In Utopia Commodified, Dean de la Motte argues, persuasively, "that literature's uneasy inscription within journalism allowed it to flourish" (155). For this very reason it "also generates a rift — at times more rhetorical than substantive — between pure (autonomous and thus unprofitable) and prostituted (profitable, because in the service of an implicit or explicit ideological agenda) writing" (155). This syncretic view of print culture calls into question Ferguson's claim that, "Balzac's incorporation of his occasional pieces into his novels does not fundamentally alter either genre [feuilletons, guidebook or novel]" (69). In reality these genres were fluid — alarmingly so — to the authors choosing amongst them. Balzac's private writings as well as those of Victor Hugo, Alexander Dumas and Georges Sand, demonstrate their anxiety over these competing modes of textual production and aesthetic transmission (Ferguson 66)."Sell Cheap, Sell a lot; — Sell a lot, Sell Cheap." The shopkeeper's words, recorded by Girardin and cited by de la Motte, did not sit well with authors who perceived themselves to be torn between financial success in newspapers and physiologies and artistic purity in, for example, novels and books of poetry. As de la Motte suggests, though, this anxiety was based largely on constructed notions of high and low culture. "The press à bon marché or l'art pour l'art?," is, in the end, a false question. The uneasiness it summoned in authors — vis-à-vis its division of journals, physiologies and novels, among others — attests to how thoroughly these genres were inscribed not only within each other, but within a wider marketplace in which speed, volume and price were king.
Ferguson's contrast, between the publications of Janin or Ladvocat and the "fully realized, self-contained" novels of Balzac, is thus untenable — based on a fictive break between newspapers and physiologies (ephemeral and widely available) and the novel or book of poems (durable, limited and costlier). The book, in this reified view of cultural production, somehow exists outside of commerce, of commodities, of which it is nevertheless, and all the more, a part. For this reason, Ferguson's and, to an extent Cohen's, privilegingof the realist novel as at the "high end of the spectrum (Cohen 229)," is an internalization of the angst-filled mythology of 19th century authors. Taking their word for it, so to speak, tends to sequentalize and hierarchize literary production: from guidebooks, to literary guidebooks and panoramic texts, to the realist novel. These genres were, in reality, contiguous creations with common authors and similar stakes in commercial success.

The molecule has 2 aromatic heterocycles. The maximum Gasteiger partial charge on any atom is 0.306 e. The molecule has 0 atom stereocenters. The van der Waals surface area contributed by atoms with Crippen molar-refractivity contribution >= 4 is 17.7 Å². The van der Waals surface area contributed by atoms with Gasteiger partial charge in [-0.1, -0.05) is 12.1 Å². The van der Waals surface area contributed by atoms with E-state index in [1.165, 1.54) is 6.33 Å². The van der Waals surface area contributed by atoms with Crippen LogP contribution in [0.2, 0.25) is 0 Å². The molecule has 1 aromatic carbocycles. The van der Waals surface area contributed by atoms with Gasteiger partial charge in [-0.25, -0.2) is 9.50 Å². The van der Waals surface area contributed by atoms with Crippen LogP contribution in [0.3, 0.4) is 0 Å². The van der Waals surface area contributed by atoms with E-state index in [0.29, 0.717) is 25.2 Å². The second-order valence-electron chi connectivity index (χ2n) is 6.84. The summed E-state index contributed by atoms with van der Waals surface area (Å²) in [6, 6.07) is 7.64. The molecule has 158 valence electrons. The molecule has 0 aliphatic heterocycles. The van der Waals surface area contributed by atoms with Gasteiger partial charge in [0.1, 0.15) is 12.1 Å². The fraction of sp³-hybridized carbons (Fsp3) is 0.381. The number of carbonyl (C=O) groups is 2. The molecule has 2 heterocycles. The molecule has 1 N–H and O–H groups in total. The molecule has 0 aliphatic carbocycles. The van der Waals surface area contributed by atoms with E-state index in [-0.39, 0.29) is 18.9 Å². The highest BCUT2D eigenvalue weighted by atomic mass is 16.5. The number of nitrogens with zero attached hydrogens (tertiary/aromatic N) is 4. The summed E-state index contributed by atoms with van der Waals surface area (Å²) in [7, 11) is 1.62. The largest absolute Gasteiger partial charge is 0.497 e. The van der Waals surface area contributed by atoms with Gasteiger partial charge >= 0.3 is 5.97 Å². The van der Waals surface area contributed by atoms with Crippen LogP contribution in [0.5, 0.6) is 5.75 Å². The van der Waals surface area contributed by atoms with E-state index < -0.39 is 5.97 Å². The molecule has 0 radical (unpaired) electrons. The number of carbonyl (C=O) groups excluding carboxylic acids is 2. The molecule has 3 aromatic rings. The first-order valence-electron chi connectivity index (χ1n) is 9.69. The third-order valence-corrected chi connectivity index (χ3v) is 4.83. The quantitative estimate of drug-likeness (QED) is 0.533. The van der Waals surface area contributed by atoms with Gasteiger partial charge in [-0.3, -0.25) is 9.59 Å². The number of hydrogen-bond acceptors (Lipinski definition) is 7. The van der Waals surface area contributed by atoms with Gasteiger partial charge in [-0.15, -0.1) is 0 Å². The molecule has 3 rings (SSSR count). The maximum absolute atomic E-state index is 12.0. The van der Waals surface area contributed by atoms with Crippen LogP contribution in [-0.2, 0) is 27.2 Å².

Robert Macaire and the Urban Stage
As a way of exploring the heterogenicity (Cohen 232) of panoramic literature, and its itinerant authors, it is perhaps best to begin by looking at the movement of a particular story or type between mediums. Such a story roguishly presents itself in the form — the guise really — of Robert Macaire. Macaire, who by the 1840s was a ubiquitous character in popular culture, is the consummate knave: a scallywag, huckster, trickster, a cheat looking to make a quick profit. Macaire, in his variable guises, as rentier, avocat and soon, is always concerned with pecuniary gain. As such Macaire not only traces print culture's expansion and transformations, but also acts as a self-commentary on the commodity-status of newspapers and physiologies and novels. Indeed, Daumier often depicts Macaire as a duplicitous editor, un journaliste, an auteur dramatique. Macaire, though, becomes more than just a metaphor for print-culture, or even for the city; through his avarice, he comes to represent an entire age. As Rousseau writes in his introduction to Physiologie du Robert-Macaire: "il est l'incarnation de notre époque positive, égoiste, avare, menteuse, vantard … essentiellement blagueuse" (1). Benjamin cites Edward Fuchs to describe Robert Macaire: "Philipon invented a new character type…which was said to have brought him nearly as much…popularity as his pears: 'Robert Macaire,' the type of the unscrupulous speculator and promoter" [b1 7]. Macaire is a type, but because of his functionality as everything from a matchmaker to a médecin, he is something of a type of types. He is not, however, the editor Philipon's invention. Neither is he Daumier's. Macaire's origins are, at their base, plural. He thus serves as an apt metaphor for panoramic literature, which is itself a pastiche of different authors and genres.